The Mountain Lion’s Skull

Studying animal physiology can give us an immense appreciation for evolution and how ingeniously well some things work in the natural world. For example, the mountain lion’s skull has adapted almost perfectly to its hunting and feeding lifestyle — and it goes beyond simply having sharp teeth!

Mountain lions have 30 teeth in total, with 16 in the upper jaw and 14 in the lower; the long canine teeth are adapted for a killing bite that either severs a prey animal’s spinal chord or cuts off its windpipe. A shortened skull (compare a mountain lion’s profile to a wolf’s) and two big jaw-closing muscles (the temporalis and masseter) provide a powerful bite. A bony extension called the sagittal crest runs along the top of a mountain lion’s skull, providing more surface area for the temporalis, the larger of the two muscles, to attach and thus exert more force.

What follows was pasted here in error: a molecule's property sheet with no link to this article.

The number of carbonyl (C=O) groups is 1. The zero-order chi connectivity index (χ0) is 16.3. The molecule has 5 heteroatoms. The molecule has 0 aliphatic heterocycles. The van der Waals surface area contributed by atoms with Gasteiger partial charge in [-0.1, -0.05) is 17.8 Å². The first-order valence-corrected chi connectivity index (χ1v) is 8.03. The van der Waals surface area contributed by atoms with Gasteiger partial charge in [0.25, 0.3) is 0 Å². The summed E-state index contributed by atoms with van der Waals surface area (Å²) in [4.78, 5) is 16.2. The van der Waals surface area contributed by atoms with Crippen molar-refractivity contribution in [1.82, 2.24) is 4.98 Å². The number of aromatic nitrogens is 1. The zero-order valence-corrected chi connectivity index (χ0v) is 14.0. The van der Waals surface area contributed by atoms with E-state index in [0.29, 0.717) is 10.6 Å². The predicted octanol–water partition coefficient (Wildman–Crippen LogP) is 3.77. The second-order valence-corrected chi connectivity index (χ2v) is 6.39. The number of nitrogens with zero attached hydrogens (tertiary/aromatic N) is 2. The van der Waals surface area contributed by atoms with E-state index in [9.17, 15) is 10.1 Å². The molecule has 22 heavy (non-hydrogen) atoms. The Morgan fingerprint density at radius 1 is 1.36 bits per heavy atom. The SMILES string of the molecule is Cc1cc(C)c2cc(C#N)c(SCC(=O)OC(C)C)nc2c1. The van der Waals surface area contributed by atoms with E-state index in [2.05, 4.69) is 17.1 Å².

From Cougar: The American Lion, by Kevin Hansen. Figure from Melcher (1987) & Kitchener (1991).

While the temporalis is important for a wide-gaped killing bite, the masseter is more conducive to feeding. Cats don’t feed “face on” and instead turn their heads to the side when taking a bite, using their sharp carnassial teeth (modified molars and pre-molars) to shear off meat and flesh. The masseter attaches to the zygomatic arch, which is basically just a fancy way of saying cheekbone!

Mountain lions have less surface area within their nasal cavities due to their shortened skulls and thus don’t have as good of a sense of smell as animals with longer snouts like coyotes and black bears, but the species’ success in North America shows that cats don’t mind the trade-off one bit!

Aaron Huelsman

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